Breaking News Bar
posted: 7/26/2014 12:01 AM

How to buy brother's share of parents former home

hello
Success - Article sent! close
 
 

Q. My mother passed away in December. I am the executor of the estate. She owned her house outright. I want to buy my brother's share (there are only two of us), and he is agreeable. I have already secured two appraisals.

Can I accomplish this without an attorney? If so, how do I do it? Please outline steps I need to take and websites or offices I should utilize.

Order Reprint Print Article
 
Interested in reusing this article?
Custom reprints are a powerful and strategic way to share your article with customers, employees and prospects.
The YGS Group provides digital and printed reprint services for Daily Herald. Complete the form to the right and a reprint consultant will contact you to discuss how you can reuse this article.
Need more information about reprints? Visit our Reprints Section for more details.

Contact information ( * required )

Success - request sent close

A. To transfer ownership, your brother signs a deed turning his share over to you. The document should then be entered in the public records office of the county where the property is located.

Yes, you could secure a blank deed suitable for your mother's state. For family transfers, people often use quitclaim deeds. In the old days you might look in a large stationary store; today you could search websites.

You could fill it out, have your brother's signature properly notarized, and take it to the public records office of the county where your mother lived. It will be accepted for filing if it's in correct form, including a legal description of the property (not just an address) and accompanied by any required disclosures or reports.

I've held a broker's license, had 10 real estate books published (including two textbooks), served as director of the national Real Estate Educators Association, and taught at a college for more than a dozen years. But I would never buy real estate, even from my brother, without retaining the customary local services.

I don't know who usually handles real estate transfers where you live. But if you've consulted an attorney about settling your mother's estate -- as you should have done -- that's the person to take care of this anyhow. It's perfectly all right to ask ahead of time what the service is likely to cost.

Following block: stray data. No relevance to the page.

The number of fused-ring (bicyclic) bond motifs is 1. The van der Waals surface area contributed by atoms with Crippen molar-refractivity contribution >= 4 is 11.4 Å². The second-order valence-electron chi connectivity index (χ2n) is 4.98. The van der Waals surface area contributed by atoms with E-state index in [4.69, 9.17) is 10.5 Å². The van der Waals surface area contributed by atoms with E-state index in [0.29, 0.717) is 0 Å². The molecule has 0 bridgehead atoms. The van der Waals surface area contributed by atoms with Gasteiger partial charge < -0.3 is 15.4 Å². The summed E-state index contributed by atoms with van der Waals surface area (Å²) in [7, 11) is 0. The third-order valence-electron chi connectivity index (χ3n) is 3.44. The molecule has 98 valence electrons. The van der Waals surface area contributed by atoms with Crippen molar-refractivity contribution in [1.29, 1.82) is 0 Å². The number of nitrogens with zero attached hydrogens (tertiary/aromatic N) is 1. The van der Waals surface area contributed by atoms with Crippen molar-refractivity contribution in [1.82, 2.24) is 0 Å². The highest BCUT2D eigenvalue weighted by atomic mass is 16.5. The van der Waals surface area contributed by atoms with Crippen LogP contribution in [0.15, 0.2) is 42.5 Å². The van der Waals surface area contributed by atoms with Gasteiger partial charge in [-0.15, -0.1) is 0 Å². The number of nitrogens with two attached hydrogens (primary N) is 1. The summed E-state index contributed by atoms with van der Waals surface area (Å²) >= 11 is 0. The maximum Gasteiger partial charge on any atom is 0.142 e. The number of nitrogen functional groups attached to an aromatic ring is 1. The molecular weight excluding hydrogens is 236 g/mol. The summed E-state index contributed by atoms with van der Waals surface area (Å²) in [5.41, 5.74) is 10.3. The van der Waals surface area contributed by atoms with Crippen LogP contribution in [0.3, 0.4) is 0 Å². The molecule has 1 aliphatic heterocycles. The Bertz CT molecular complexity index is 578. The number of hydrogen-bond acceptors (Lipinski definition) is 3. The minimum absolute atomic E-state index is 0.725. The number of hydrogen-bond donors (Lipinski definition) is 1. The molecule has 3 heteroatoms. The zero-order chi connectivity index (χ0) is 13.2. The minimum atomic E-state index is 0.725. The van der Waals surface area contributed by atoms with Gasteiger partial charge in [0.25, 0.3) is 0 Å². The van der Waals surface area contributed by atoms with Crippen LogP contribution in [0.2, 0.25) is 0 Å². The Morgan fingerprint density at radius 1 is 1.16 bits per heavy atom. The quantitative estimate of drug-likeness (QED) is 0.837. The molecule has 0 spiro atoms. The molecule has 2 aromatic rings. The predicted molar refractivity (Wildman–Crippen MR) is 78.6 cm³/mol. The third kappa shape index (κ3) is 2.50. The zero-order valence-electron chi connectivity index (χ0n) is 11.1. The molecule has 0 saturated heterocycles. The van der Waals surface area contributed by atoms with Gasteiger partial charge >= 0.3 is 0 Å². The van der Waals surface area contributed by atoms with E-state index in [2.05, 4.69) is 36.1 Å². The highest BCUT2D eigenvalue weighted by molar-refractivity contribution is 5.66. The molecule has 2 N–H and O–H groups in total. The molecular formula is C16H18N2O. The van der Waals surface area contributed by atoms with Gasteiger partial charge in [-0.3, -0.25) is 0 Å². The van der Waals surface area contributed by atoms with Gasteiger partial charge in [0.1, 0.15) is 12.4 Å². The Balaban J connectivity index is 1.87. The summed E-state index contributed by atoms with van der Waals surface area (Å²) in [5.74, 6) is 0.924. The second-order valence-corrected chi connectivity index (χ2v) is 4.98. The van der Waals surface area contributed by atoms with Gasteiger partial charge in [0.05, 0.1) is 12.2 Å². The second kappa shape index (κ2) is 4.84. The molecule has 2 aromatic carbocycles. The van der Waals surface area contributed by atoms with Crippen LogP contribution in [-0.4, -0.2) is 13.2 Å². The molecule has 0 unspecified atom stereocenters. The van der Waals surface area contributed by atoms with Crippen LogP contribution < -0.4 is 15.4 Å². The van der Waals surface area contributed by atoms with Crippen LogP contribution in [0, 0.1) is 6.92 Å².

Q. We recently moved and sold our son our $400,000 home on a sales agreement for $150,000. The federal government charges us interest on the amount and it is not tax deductible for either of us. It's going to cost us a lot over the life of the loan just to help him out. Is there something like a gift tax or anything that would help us here? What do you recommend?

A. It's not quite clear, but I'll assume you took back a mortgage from your son. There's no need to be so worried. It doesn't sound as if you'll have any taxable gain, especially if you resided in the house for at least the past two years. Yes, you must declare mortgage interest received as taxable income. If the mortgage is on record, though, your son is entitled to take that interest as a deduction on his own tax return. And you might use a gift tax exemption to even things up however you wished.

Go with your son to a CPA or an enrolled agent for explanations. Be sure to take along all documents relating to the transaction. You'll all feel better about this when you understand how it works.

Q. I live in a very small townhouse complex (fewer than 12 units). One of the unit owners is more than two years in arrears on homeowners' association fees. We pay a management company to administer our insurance, repairs and maintenance expenses. It works with a law firm, which has advised us that the only recourse we have is putting a lien on the owner's property. Our management company feels that would be too expensive for our small association. Do you agree? Are there any other courses of action?

A. I don't understand why your management feels it would be expensive to place a lien against the unit that's in arrears. Surely the process is not all that complicated? It would give your association a legal claim against the unit and pretty much block the owner from any further borrowing against the property. The lien would show up on that owner's credit record.

It would also give your association the right -- if it wished -- to foreclose the loan, forcing a public auction of the unit and possibly ending up owning it. Perhaps that's the part your management feels is too complicated for a small group to undertake?

How else to collect the debt? I'm not a lawyer -- I don't know if seeking a judgment against the owner is appropriate in this situation. If it were, it could be turned over to a collection agency, and possibly end up with the debtor's wages being garnisheed.

• Edith Lank will respond to questions sent to her at 240 Hemingway Drive, Rochester, N.Y. 14620 (include a stamped return envelope), or readers may email her through askedith.com.

© 2014, Creators Syndicate Inc.

Share this page
Comments ()
Guidelines: Keep it civil and on topic; no profanity, vulgarity, slurs or personal attacks. People who harass others or joke about tragedies will be blocked. If a comment violates these standards or our terms of service, click the X in the upper right corner of the comment box. To find our more, read our FAQ.
    help here